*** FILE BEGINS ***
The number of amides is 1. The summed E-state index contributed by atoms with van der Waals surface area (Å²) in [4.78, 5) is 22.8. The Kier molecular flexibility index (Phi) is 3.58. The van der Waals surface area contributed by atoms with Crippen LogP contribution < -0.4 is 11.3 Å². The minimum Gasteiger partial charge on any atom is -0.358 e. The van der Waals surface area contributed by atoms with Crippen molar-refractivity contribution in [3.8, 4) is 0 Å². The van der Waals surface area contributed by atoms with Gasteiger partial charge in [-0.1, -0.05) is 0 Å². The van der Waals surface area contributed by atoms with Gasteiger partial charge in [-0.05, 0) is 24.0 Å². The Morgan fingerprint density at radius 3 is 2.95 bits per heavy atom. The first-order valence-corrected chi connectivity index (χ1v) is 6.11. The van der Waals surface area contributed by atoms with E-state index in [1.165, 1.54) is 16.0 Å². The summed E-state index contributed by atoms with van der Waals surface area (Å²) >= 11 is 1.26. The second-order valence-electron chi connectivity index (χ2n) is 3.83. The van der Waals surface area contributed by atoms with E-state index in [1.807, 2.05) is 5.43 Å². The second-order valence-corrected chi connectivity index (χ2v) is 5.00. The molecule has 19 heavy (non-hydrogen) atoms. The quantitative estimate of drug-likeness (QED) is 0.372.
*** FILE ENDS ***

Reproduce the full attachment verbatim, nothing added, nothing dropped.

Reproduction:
The number of amides is 1. The summed E-state index contributed by atoms with van der Waals surface area (Å²) in [4.78, 5) is 22.8. The Kier molecular flexibility index (Phi) is 3.58. The van der Waals surface area contributed by atoms with Crippen LogP contribution < -0.4 is 11.3 Å². The minimum Gasteiger partial charge on any atom is -0.358 e. The van der Waals surface area contributed by atoms with Crippen molar-refractivity contribution in [3.8, 4) is 0 Å². The van der Waals surface area contributed by atoms with Gasteiger partial charge in [-0.1, -0.05) is 0 Å². The van der Waals surface area contributed by atoms with Gasteiger partial charge in [-0.05, 0) is 24.0 Å². The Morgan fingerprint density at radius 3 is 2.95 bits per heavy atom. The first-order valence-corrected chi connectivity index (χ1v) is 6.11. The van der Waals surface area contributed by atoms with E-state index in [1.165, 1.54) is 16.0 Å². The summed E-state index contributed by atoms with van der Waals surface area (Å²) >= 11 is 1.26. The second-order valence-electron chi connectivity index (χ2n) is 3.83. The van der Waals surface area contributed by atoms with E-state index in [1.807, 2.05) is 5.43 Å². The second-order valence-corrected chi connectivity index (χ2v) is 5.00. The molecule has 19 heavy (non-hydrogen) atoms. The quantitative estimate of drug-likeness (QED) is 0.372.